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After 16 long months, Nephron finally receives full FDA approval

Manufacturing
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By Chris Cox
ccox@scbiznews.com
Published Oct. 28, 2015

Sixteen long months have passed since Nephron Pharmaceuticals opened its new plant in Lexington County, and ever since it’s been a patient waiting game for Food and Drug Administration approval.

The company, which produces generic medications sold through major national retailers, first began ramping up operations last September. The Orlando, Fla.-based company, owned by South Carolina natives and USC graduates Bill and Lou Kennedy, has been stocking product since, unable to ship it out until getting the go-ahead from the FDA.

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An automated production line for the manufacturing of respiratory medication must be operated in a “clean room” at Nephron Pharmaceuticals’ new South Carolina plant. Workers in the clean room are required to wear sterile caps and gowns. (Photo/Chuck Crumbo)
And now they finally have it. The federal agency gave Nephron final approval last week, making it officially open for business after first opening its doors June 2014.

“I am beyond thrilled to have an approval letter and begin production in South Carolina,” Lou Kennedy said. “It is going to be an exciting year for Nephron, and we look forward to growing our product portfolio.”

Spokeswoman Grayson Posey said Nephron is currently ramping up production, and distribution began immediately upon receiving approval. The manufacturer anticipates having all eight of its production lines running at full capacity by the end of next summer, she said.

Nephron, which employs 186 people at the 408,000-square-foot green field facility in West Columbia, will continue operating its current line of generic respiratory products. Those include Duo Dose, a combination product of Albuterol Sulfate and Ipratropium Bromide, and Albuterol Sulfate. It also has three new drugs in the pipeline, Posey said, including an injectable which will be produced locally.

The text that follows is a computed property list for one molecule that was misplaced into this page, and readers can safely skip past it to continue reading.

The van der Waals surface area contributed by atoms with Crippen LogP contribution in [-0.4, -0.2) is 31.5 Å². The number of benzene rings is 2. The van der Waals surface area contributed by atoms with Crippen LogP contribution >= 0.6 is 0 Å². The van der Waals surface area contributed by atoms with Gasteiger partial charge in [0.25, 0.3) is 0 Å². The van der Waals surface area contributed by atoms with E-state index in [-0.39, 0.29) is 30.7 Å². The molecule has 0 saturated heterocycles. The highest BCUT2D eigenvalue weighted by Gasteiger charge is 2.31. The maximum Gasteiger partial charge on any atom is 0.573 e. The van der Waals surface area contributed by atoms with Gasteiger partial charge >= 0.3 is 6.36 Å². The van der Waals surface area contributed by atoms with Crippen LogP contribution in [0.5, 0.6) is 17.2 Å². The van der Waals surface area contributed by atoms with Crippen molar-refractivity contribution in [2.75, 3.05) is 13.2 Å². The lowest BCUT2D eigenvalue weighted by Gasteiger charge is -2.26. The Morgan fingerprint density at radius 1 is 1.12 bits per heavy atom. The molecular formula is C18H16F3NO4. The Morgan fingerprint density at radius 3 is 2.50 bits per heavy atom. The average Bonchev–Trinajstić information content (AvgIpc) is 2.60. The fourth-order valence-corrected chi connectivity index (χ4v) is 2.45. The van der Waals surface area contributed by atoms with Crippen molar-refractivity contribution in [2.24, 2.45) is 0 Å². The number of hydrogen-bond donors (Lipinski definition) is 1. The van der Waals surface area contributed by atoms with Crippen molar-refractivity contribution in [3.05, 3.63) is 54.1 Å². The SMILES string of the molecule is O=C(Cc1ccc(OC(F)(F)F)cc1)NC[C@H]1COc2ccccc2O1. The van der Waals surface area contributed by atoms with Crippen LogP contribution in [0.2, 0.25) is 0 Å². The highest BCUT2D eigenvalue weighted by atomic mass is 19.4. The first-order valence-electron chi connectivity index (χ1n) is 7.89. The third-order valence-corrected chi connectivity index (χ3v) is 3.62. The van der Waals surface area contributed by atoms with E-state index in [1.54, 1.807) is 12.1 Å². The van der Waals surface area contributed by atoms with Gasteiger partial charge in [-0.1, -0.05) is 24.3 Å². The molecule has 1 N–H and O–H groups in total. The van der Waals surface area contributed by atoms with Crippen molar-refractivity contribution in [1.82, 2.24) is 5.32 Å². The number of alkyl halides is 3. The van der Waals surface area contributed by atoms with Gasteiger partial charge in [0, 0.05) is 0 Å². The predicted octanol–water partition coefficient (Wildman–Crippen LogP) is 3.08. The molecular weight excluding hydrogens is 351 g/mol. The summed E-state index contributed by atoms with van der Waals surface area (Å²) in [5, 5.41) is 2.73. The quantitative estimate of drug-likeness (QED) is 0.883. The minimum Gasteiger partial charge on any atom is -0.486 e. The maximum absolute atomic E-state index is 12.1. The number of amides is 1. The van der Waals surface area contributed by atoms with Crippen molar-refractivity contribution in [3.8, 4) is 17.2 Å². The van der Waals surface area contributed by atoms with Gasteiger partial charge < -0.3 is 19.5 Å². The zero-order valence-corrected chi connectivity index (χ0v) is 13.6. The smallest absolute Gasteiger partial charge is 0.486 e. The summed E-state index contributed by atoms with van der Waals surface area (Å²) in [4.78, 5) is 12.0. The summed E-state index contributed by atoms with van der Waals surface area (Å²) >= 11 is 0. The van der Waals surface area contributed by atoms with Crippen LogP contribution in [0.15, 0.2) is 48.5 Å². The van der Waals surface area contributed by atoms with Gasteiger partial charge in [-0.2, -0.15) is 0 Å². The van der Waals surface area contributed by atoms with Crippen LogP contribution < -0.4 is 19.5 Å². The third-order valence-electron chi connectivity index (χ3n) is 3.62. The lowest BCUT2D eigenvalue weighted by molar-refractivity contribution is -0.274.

Nephron, which presently produces nearly 2 billion doses of medication a year, thought for a time that it might receive approval earlier this winter. Kennedy said at the time during the Columbia Regional Business Report’s quarterly “Power Breakfast” networking event that the FDA was expected to visit the company in the coming weeks.

The medication supplier had been handcuffed in generating revenue as it waited for the FDA to review its products, and such time is critical to the manufacturer. It sells drugs anywhere from 7 cents to $1.15, and it currently takes about three years to get a generic pharmaceutical review to market.

“It’s a waiting game, is the nicest way to put it,” Kennedy said at the time. “We’ve really been impeded in the sense that we can’t pick our own time clock, and we have to be very patient, and I guess you could say aggressive in terms of business.”

Thankfully for the Kennedys, that is no longer the case. Nephron is open for business.

“Finally, instead of a money drain,” Kennedy said in February,” we can potentially produce some revenue.”

Reach Chris Cox at 803-726-7545 or on Twitter @chrisbcox.

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